We all know various elements like hydrogen, iron, helium and so on. But chances are you’ve rarely heard of tritium.
No wonder, because for many years other radioactive elements were like plutonium or uranium Evergreen in the media landscape. They’re burned into our brains, so to speak.
From the glowing green fuel rod from the Simpsons intro to the obligatory barrels with three-bladed impellers on a yellow background, which we’ve all seen leaking somewhere.
But the hydrogen isotope tritium may be with us in the distant future supply clean electricity. There is just one problem: only around 20 kilograms of tritium are produced every year. But what makes tritium so exciting for energy production in the first place?
Electricity with nuclear fusion instead of nuclear fission
The goal is simple. Generating clean electricity as efficiently as possible without having to accept extreme safety risks. Therefore, the usual way of generating energy in nuclear power plants should be overhauled: Splitting becomes fusion.
At least that is the plan of the international ITER project. The European Union, China, Russia, Japan, Korea and the USA joined forces a few years ago to work together on a nuclear fusion reactor.
Both by splitting and fusing certain elements, energy is generated that can be used to generate electricity.
So far, the world’s nuclear power plants work with nuclear fission. That means they split heavy atoms like uranium into lighter atoms like strontium, xenon and many more. So far, this has caused vast amounts of radioactive waste, and no one knows exactly what is going to happen to it.
Nuclear fusion, on the other hand, creates a heavy element by fusing two light elements. With the current state of the art, this can best be done with deuterium and tritium.
The advantage? Nuclear fusion is said to produce much less radioactive waste than the previous contrast. In addition, this process is considered to be much more secure because it can be terminated after a few seconds. With nuclear fission, this is not easily possible.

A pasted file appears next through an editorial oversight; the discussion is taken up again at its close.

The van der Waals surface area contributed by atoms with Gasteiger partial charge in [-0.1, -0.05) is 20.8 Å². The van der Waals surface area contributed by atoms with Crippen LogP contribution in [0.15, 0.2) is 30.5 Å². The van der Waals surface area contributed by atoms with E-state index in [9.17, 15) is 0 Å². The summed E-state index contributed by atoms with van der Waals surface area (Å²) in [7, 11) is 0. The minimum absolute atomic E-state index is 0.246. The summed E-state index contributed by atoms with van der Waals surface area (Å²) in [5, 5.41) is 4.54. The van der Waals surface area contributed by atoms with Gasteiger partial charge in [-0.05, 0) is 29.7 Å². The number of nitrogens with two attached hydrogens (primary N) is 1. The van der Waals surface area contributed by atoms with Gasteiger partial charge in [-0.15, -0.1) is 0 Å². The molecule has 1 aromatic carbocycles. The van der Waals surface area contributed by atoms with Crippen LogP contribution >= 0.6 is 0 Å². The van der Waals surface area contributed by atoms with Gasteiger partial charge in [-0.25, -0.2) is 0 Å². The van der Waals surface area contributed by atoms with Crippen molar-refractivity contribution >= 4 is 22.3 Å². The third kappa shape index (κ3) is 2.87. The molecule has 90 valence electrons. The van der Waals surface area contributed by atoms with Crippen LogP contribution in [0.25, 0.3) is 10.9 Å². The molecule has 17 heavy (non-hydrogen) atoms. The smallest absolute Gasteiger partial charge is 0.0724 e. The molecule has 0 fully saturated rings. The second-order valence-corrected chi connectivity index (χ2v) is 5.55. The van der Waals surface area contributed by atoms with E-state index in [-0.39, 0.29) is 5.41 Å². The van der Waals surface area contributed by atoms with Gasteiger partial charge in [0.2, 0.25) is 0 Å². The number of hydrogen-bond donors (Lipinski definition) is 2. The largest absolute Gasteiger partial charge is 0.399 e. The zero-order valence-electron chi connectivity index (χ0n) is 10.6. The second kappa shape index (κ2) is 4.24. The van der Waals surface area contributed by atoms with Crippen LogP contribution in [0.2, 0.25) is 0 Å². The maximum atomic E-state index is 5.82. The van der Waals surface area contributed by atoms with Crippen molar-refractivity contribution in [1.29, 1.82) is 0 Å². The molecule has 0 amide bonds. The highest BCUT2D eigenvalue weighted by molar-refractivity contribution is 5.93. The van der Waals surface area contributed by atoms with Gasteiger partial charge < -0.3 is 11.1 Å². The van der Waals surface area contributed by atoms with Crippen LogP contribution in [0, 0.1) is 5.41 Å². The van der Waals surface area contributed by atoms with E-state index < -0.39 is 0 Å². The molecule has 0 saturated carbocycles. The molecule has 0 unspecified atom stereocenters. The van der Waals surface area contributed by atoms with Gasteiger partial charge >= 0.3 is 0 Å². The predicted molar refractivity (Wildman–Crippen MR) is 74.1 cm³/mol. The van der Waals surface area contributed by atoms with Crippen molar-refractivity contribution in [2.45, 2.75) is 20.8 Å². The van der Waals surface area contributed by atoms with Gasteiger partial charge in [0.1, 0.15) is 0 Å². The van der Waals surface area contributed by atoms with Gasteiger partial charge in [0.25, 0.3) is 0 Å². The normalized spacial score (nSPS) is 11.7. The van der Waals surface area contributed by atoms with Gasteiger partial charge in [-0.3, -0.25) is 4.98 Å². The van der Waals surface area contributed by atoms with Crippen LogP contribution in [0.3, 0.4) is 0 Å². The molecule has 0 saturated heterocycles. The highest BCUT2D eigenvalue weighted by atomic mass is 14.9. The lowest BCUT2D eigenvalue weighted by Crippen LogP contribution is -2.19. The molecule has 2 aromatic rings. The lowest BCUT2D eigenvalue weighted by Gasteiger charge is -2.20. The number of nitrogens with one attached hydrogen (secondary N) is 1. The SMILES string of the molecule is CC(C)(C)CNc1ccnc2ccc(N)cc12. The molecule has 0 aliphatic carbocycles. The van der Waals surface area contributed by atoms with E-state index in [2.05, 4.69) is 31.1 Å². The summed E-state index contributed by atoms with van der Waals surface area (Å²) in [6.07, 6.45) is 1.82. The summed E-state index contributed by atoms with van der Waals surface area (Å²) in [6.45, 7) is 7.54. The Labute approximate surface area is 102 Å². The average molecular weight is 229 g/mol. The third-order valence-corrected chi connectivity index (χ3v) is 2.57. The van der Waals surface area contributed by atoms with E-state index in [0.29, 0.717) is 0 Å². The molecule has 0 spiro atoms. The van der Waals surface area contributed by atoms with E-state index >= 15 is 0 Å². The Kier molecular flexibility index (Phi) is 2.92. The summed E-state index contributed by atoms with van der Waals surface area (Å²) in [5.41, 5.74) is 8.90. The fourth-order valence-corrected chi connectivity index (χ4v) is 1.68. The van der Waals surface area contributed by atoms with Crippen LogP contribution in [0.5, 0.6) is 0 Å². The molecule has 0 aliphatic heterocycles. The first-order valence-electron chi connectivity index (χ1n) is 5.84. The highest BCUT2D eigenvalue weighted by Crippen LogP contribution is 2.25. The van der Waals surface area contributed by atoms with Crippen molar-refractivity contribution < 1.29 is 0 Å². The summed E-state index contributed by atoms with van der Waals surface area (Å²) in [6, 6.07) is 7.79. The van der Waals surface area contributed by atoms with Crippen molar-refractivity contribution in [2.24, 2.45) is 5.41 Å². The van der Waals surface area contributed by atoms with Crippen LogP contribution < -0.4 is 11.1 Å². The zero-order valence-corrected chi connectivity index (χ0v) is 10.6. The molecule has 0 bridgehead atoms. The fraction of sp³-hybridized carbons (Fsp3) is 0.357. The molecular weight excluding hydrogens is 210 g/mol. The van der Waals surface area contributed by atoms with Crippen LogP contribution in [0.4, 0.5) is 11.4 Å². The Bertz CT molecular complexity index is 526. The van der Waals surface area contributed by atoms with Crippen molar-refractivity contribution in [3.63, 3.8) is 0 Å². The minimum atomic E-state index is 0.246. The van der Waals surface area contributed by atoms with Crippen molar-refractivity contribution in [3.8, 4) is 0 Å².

Where is the problem?
So far this all sounds very promising, but why haven’t there been a few fusion reactors around for a long time? There are two major problems with the technology:
1. Tritium is extremely rare
ITER estimates the annual amount of tritium at around 20 kilograms. This amount arises mainly as a waste product from the Canadian CANDU reactors, which are used worldwide. Each reactor should produce 100 grams per year.
Even smaller amounts are formed in the upper atmosphere. Cosmic rays interact with gas nuclei, creating this isotope of hydrogen. But even if our atmosphere is large, there is far from being enough to meet the global electricity requirements.
2. Efficiency is not yet involved
In order to supply as many people as possible on the planet with enough electricity, the power plants have to produce more energy than they consume – makes sense so far. Unfortunately, that’s not quite the case with fusion reactors, and research into them is expensive.
The first discharges of the “Tomahak” (fusion reactor) are currently planned for 2025. The fusion of deuterium and tritium should finally start by 2035. Whether and if so when such reactors will ever be able to take over a decisive part of our energy supply is still in the stars.
What do you think about nuclear fusion? Will it be the savior of energy production or a research project that costs billions and ultimately brings little? Would you at all be happy to see more reactors, even if they’re about nuclear fusion instead of fission and they’re supposed to be safer? Please let us know your opinions and views in the comments.